“Western powers, with America at their head, deliberately export Christianity to China and carry out all kinds of illegal evangelistic activities,” he wrote in the China Social Sciences Press.
“Their basic aim is to use Christianity to change the character of the China and overturn it,” he added.

The “lion’s share” of persecution faced by Christians arises in countries where Islam is the dominant faith, the report says, quoting estimates that between a half and two-thirds of Christians in the Middle East have left the region or been killed in the past century.
“There is now a serious risk that Christianity will disappear from its biblical heartlands,” it claims.

The report shows that “Muslim-majority” states make up 12 of the 20 countries judged to be “unfree” on the grounds of religious tolerance by Freedom House, the human rights think tank.

It catalogues hundreds of attacks on Christians by religious fanatics over recent years, focusing on seven countries: Egypt, Iraq, Pakistan, Nigeria, India, Burma and China.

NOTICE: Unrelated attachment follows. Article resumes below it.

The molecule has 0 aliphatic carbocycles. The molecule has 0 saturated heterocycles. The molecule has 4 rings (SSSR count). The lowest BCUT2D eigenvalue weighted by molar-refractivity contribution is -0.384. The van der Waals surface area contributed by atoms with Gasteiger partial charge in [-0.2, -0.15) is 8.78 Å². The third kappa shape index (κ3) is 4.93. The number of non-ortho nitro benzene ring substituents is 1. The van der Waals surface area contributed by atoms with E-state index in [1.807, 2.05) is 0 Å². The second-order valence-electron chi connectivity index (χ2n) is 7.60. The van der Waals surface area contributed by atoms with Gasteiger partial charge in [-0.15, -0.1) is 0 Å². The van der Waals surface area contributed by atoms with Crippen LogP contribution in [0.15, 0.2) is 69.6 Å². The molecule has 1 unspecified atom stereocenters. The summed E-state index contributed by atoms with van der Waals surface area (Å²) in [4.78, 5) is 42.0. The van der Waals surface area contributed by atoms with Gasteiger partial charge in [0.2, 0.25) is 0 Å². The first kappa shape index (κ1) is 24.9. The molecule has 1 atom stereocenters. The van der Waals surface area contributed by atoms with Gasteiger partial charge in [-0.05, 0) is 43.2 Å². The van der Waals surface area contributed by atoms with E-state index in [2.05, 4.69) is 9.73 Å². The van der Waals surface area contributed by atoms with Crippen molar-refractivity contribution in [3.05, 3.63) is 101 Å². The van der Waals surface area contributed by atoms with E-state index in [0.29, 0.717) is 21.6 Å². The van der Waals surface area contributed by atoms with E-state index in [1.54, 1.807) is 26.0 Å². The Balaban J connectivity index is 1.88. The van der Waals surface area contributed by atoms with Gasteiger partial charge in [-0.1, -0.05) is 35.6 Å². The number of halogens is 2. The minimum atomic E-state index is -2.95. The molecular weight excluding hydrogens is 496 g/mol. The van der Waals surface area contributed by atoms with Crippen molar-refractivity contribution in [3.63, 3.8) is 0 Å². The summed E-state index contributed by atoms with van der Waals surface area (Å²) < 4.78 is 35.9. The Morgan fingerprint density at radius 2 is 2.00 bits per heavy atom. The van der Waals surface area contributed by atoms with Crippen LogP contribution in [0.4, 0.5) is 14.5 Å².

It claims George Bush’s use of the word “crusade” after the September 11 attacks on New York created the impression for Muslims in the Middle East of a “Christian assault on the Muslim world”.

“But however the motivation for violence is measured, the early twenty-first century has seen a steady rise in the strife endured by Christians,” the report says.

The 2003 invasion of Iraq left Iraqi Christians “more vulnerable than ever”, highlighted by the 2006 beheading of a kidnapped Orthodox priest, Fr Boulos Iskander, and the kidnapping of 17 further priests and two bishops between 2006 and 2010.

“In most cases, those responsible declared that they wanted all Christians to be expelled from the country,” the report says.

In Pakistan, the murder last year of Shahbaz Bhatti, the country’s Catholic minister for minorities, “vividly reflected” religious intolerance in Pakistan.

Shortly after his death it emerged that Mr Bhatti had recorded a video in which he declared: “I am living for my community and for suffering people and I will die to defend their rights.
"I prefer to die for my principles and for the justice of my community rather than to compromise. I want to share that I believe in Jesus Christ, who has given his own life for us.”

The report also warns that Christians in India have faced years of violence from Hindu extremists. In 2010 scores of attacks on Christians and church property were carried out in Karnataka, a state in south west India.

And while many people are aware of the oppression faced in Burma by Aung San Suu Kyi and other pro-democracy activists, targeted abuse of Christians in the country has been given little exposure, the report says.

In some areas of Burma the government has clamped down on Christian protesters by restricting the building of new churches.